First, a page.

How To Take Quality Empty Parks Photos at Disney – From a Photography Perspective
I’ve debated writing this post for weeks. At first I wasn’t sure if it fit with the theming of the site and then it hit me earlier tonight that photography, no matter if it’s with your iPhone or a $1,000 DSLR, is a huge part of vacations in this day and age. It’s a part of the experience we didn’t necessarily have the luxury of capturing years ago and for so many guests, taking photos is just as enjoyable for them as riding an attraction or even eating at their favorite meal. As a result, I decided not to pass by this article idea and instead wanted to share a few technical details and tips so that you can make the most of your photos in the parks.
If you’ve seen my photos on Instagram or even possibly on Facebook, you may have noticed that I’m a fairly architectural and landscape focused photographer, rather that a “people” photographer. One isn’t necessarily better that the other but it’s a different approach to capturing the moment nonetheless. I will readily admit that at this point, photographing people is not my strong point, but I will say I have managed to figure out at least a portion of the nighttime theme park photography realm. To capture similar photos to what you find in this article, keep reading and I’ll share as much info as I can in the simplest of descriptions possible.
Stay Late and Be Patient
In many ways, taking photos in the parks at night is a waiting game. If you want that coveted empty Main Street photo, prepare to stay upwards of two hours after the park officially closes for the night. I know at first glance that entire sentence seems like an impossibility, but Disney’s closing procedure is like a restaurant. The attraction lines are first blocked off, and then as the final guests leave each land the land is carefully and subtly closed off to guests. After each land is closed, the castle, hub, and Main Street remain open top guests for quite some time. The exact timeframe varies from night to night and truthfully the friendliness of the closing cast members can vary from night to night (for any number of reasons).
Once you’re headed to Main Street, it’s a waiting game from that point on. The photo you see below was taken roughly an hour or so after official closing time. What’s not necessarily noticeable is that people were walking right past me during this shot. The park wasn’t completely empty but there’s a way to overcome that (which we’ll get to next). The quiet nature of the park as the final guests trickle out is one of the most amazing experiences you can ever witness in a Disney park. There’s an unexplainable silence coupled with the music and the periodic “Kiss Goodnight” show that amazes me each and every time we stay late. Even if you’re not a photographer, it’s worth hanging around just to close out the park.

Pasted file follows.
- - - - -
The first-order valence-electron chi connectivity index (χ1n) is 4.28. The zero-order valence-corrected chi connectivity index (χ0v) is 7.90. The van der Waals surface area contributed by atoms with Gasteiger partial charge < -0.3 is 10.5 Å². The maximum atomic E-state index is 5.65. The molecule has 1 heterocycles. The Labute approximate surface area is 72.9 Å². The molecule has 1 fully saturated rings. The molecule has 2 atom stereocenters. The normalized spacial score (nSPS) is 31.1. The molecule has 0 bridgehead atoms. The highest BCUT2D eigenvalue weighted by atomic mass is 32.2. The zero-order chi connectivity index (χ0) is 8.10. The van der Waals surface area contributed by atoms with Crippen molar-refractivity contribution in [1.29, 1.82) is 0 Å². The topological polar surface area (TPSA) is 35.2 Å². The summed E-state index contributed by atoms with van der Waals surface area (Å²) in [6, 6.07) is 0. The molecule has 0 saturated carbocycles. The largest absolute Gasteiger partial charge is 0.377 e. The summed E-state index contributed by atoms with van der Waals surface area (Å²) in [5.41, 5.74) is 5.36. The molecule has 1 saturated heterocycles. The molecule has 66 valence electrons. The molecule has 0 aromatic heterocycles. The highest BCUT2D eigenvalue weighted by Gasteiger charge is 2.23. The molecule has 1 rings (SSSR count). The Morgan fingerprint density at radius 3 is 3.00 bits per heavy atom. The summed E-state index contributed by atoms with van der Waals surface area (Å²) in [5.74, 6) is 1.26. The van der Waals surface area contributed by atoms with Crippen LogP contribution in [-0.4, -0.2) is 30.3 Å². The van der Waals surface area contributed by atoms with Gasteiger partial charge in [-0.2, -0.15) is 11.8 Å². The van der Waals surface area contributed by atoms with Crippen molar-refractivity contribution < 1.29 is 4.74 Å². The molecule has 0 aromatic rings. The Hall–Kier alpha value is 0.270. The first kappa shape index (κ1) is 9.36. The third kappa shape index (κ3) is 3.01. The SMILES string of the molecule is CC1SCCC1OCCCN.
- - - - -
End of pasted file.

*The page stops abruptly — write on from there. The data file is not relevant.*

Use a Long Shutter Speed
The key to nighttime photography at Disney is shutter speed and an understanding of the light gathering capabilities of your camera. If you’re using an iPhone, unfortunately this tip doesn’t necessarily apply to you. If you’re a DSLR user, no matter what brand or age of the camera you use, you’re going to likely have a manual mode, a shutter priority mode, and aperture priority mode. Manual mode puts you in complete control of your camera. The device simply takes the photo, you make all the adjustments and develop all of the settings before the shutter is “pressed.” The user controls the F-stop number (typically anywhere from F/1.8 – F/22), the shutter speed (anywhere from 1/4000 of a second to 30+ seconds), and the iso value. In the most fundamental of explanations, the shutter speed is the amount of time the camera has to gather light, the F-stop dictates how how open the lens is and how much light it is letting in, and the iso value is an “artificial” light that the camera creates to brighten the image artificially.
For the cleanest of results, a great goal is to set your iso to 100, your F-stop to anywhere between F/8 and F/11, and your shutter speed to whatever value centers your light meter. The light meter looks like a ruler on your display screen or through your viewfinder. In essence it looks like this: (-…..|…..|…..0…..|…..|…..+). As you adjust your settings a series of blinking bars and an arrow will move back and forth across the meter display. Your goal is to plant that moving bar directly under the “0” in most cases. As you start to understand more about photography you can play with that more and more but centered at zero will give you what the camera sees as the “perfect exposure.” If you adjust your F-stop number you’ll get more in focus across the image as you go up in number and less in focus as you moving down in numbers. Both are great for select scenarios like blurring out a background to create subject isolation, but starting out at F/11 is a good place to plant that F-stop as you learn to find that sweet spot of your shutter speed for each image. Your shutter speed will likely need to change for each different shot you want to capture and as you learn more, you’re F-stop will likely vary as well. If you don’t know how to change these setting on your camera, switch the dial on the top of your camera to “M” and start fooling around with the dials to watch and see what changes. Each camera is a little different, but you’ll figure it out rather quickly.